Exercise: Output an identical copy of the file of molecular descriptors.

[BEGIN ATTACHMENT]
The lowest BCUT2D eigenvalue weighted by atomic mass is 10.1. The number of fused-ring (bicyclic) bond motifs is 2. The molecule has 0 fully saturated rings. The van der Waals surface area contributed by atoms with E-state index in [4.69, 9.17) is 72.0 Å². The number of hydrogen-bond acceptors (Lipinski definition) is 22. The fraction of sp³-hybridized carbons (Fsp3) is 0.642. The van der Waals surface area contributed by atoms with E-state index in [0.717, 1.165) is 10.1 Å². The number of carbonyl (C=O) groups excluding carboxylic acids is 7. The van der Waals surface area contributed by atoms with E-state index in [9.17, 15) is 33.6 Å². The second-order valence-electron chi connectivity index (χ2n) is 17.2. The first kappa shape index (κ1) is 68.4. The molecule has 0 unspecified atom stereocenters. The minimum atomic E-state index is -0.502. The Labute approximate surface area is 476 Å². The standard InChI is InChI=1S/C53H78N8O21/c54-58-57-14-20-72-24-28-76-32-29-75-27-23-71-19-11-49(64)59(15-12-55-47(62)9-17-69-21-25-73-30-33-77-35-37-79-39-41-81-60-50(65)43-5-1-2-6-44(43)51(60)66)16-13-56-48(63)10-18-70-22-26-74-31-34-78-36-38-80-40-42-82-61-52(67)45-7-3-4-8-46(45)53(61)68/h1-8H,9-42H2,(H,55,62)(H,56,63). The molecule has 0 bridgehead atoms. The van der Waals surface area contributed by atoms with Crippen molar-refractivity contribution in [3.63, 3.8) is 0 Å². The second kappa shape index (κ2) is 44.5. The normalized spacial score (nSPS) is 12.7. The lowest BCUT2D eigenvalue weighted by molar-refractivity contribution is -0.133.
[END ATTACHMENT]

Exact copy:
The lowest BCUT2D eigenvalue weighted by atomic mass is 10.1. The number of fused-ring (bicyclic) bond motifs is 2. The molecule has 0 fully saturated rings. The van der Waals surface area contributed by atoms with E-state index in [4.69, 9.17) is 72.0 Å². The number of hydrogen-bond acceptors (Lipinski definition) is 22. The fraction of sp³-hybridized carbons (Fsp3) is 0.642. The van der Waals surface area contributed by atoms with E-state index in [0.717, 1.165) is 10.1 Å². The number of carbonyl (C=O) groups excluding carboxylic acids is 7. The van der Waals surface area contributed by atoms with E-state index in [9.17, 15) is 33.6 Å². The second-order valence-electron chi connectivity index (χ2n) is 17.2. The first kappa shape index (κ1) is 68.4. The molecule has 0 unspecified atom stereocenters. The minimum atomic E-state index is -0.502. The Labute approximate surface area is 476 Å². The standard InChI is InChI=1S/C53H78N8O21/c54-58-57-14-20-72-24-28-76-32-29-75-27-23-71-19-11-49(64)59(15-12-55-47(62)9-17-69-21-25-73-30-33-77-35-37-79-39-41-81-60-50(65)43-5-1-2-6-44(43)51(60)66)16-13-56-48(63)10-18-70-22-26-74-31-34-78-36-38-80-40-42-82-61-52(67)45-7-3-4-8-46(45)53(61)68/h1-8H,9-42H2,(H,55,62)(H,56,63). The molecule has 0 bridgehead atoms. The van der Waals surface area contributed by atoms with Crippen molar-refractivity contribution in [3.63, 3.8) is 0 Å². The second kappa shape index (κ2) is 44.5. The normalized spacial score (nSPS) is 12.7. The lowest BCUT2D eigenvalue weighted by molar-refractivity contribution is -0.133.